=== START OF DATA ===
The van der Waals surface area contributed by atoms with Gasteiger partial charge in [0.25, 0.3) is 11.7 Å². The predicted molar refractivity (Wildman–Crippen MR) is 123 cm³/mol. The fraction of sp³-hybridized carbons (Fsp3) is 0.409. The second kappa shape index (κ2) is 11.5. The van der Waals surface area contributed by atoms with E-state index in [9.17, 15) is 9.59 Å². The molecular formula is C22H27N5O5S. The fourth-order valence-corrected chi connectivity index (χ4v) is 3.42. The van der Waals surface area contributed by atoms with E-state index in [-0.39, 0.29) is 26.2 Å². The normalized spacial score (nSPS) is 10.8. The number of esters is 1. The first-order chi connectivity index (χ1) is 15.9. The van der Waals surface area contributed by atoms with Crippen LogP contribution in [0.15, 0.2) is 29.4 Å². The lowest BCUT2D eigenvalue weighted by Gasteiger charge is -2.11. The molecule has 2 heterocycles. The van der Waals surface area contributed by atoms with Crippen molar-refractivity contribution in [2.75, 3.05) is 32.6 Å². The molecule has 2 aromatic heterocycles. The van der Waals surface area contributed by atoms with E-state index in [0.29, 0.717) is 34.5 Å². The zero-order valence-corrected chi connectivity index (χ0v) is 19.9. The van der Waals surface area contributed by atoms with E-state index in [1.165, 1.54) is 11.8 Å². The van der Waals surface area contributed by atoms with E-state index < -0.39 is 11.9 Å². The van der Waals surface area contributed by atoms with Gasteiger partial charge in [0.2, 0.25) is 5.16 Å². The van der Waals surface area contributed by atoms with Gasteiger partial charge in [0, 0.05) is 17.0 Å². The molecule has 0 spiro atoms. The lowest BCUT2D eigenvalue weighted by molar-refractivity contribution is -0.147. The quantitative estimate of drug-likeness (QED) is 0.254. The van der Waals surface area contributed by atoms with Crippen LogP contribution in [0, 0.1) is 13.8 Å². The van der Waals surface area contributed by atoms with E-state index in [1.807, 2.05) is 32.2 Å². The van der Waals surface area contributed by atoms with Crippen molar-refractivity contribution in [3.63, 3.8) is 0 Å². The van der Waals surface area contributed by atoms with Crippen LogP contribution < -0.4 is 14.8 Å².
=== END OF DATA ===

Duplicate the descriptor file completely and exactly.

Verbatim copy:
The van der Waals surface area contributed by atoms with Gasteiger partial charge in [0.25, 0.3) is 11.7 Å². The predicted molar refractivity (Wildman–Crippen MR) is 123 cm³/mol. The fraction of sp³-hybridized carbons (Fsp3) is 0.409. The second kappa shape index (κ2) is 11.5. The van der Waals surface area contributed by atoms with E-state index in [9.17, 15) is 9.59 Å². The molecular formula is C22H27N5O5S. The fourth-order valence-corrected chi connectivity index (χ4v) is 3.42. The van der Waals surface area contributed by atoms with E-state index in [-0.39, 0.29) is 26.2 Å². The normalized spacial score (nSPS) is 10.8. The number of esters is 1. The first-order chi connectivity index (χ1) is 15.9. The van der Waals surface area contributed by atoms with Crippen LogP contribution in [0.15, 0.2) is 29.4 Å². The lowest BCUT2D eigenvalue weighted by Gasteiger charge is -2.11. The molecule has 2 heterocycles. The van der Waals surface area contributed by atoms with Crippen molar-refractivity contribution in [2.75, 3.05) is 32.6 Å². The molecule has 2 aromatic heterocycles. The van der Waals surface area contributed by atoms with E-state index in [0.29, 0.717) is 34.5 Å². The zero-order valence-corrected chi connectivity index (χ0v) is 19.9. The van der Waals surface area contributed by atoms with E-state index in [1.165, 1.54) is 11.8 Å². The van der Waals surface area contributed by atoms with E-state index < -0.39 is 11.9 Å². The van der Waals surface area contributed by atoms with Gasteiger partial charge in [0.2, 0.25) is 5.16 Å². The van der Waals surface area contributed by atoms with Gasteiger partial charge in [0, 0.05) is 17.0 Å². The molecule has 0 spiro atoms. The lowest BCUT2D eigenvalue weighted by molar-refractivity contribution is -0.147. The quantitative estimate of drug-likeness (QED) is 0.254. The van der Waals surface area contributed by atoms with Crippen LogP contribution in [0, 0.1) is 13.8 Å². The van der Waals surface area contributed by atoms with E-state index in [1.807, 2.05) is 32.2 Å². The van der Waals surface area contributed by atoms with Crippen molar-refractivity contribution in [3.63, 3.8) is 0 Å². The van der Waals surface area contributed by atoms with Crippen LogP contribution < -0.4 is 14.8 Å².